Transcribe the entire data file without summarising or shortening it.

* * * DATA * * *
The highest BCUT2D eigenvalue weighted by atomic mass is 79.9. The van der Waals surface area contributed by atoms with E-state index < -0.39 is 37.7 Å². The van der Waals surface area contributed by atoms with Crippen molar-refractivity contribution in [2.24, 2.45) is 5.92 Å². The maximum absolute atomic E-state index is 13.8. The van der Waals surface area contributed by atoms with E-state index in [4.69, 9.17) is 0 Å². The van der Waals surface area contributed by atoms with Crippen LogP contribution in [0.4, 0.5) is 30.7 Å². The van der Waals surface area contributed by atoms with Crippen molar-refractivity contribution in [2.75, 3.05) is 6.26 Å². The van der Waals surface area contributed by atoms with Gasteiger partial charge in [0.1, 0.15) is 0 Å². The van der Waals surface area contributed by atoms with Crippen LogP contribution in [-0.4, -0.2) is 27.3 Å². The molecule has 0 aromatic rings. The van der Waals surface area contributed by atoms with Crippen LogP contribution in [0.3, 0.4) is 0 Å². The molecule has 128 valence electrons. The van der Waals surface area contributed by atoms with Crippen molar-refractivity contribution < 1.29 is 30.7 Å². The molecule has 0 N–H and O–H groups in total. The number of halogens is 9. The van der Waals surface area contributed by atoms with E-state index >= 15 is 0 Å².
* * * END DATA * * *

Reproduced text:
The highest BCUT2D eigenvalue weighted by atomic mass is 79.9. The van der Waals surface area contributed by atoms with E-state index < -0.39 is 37.7 Å². The van der Waals surface area contributed by atoms with Crippen molar-refractivity contribution in [2.24, 2.45) is 5.92 Å². The maximum absolute atomic E-state index is 13.8. The van der Waals surface area contributed by atoms with E-state index in [4.69, 9.17) is 0 Å². The van der Waals surface area contributed by atoms with Crippen LogP contribution in [0.4, 0.5) is 30.7 Å². The van der Waals surface area contributed by atoms with Crippen molar-refractivity contribution in [2.75, 3.05) is 6.26 Å². The van der Waals surface area contributed by atoms with Gasteiger partial charge in [0.1, 0.15) is 0 Å². The van der Waals surface area contributed by atoms with Crippen LogP contribution in [-0.4, -0.2) is 27.3 Å². The molecule has 0 aromatic rings. The van der Waals surface area contributed by atoms with Crippen LogP contribution in [0.3, 0.4) is 0 Å². The molecule has 128 valence electrons. The van der Waals surface area contributed by atoms with Crippen molar-refractivity contribution < 1.29 is 30.7 Å². The molecule has 0 N–H and O–H groups in total. The number of halogens is 9. The van der Waals surface area contributed by atoms with E-state index >= 15 is 0 Å².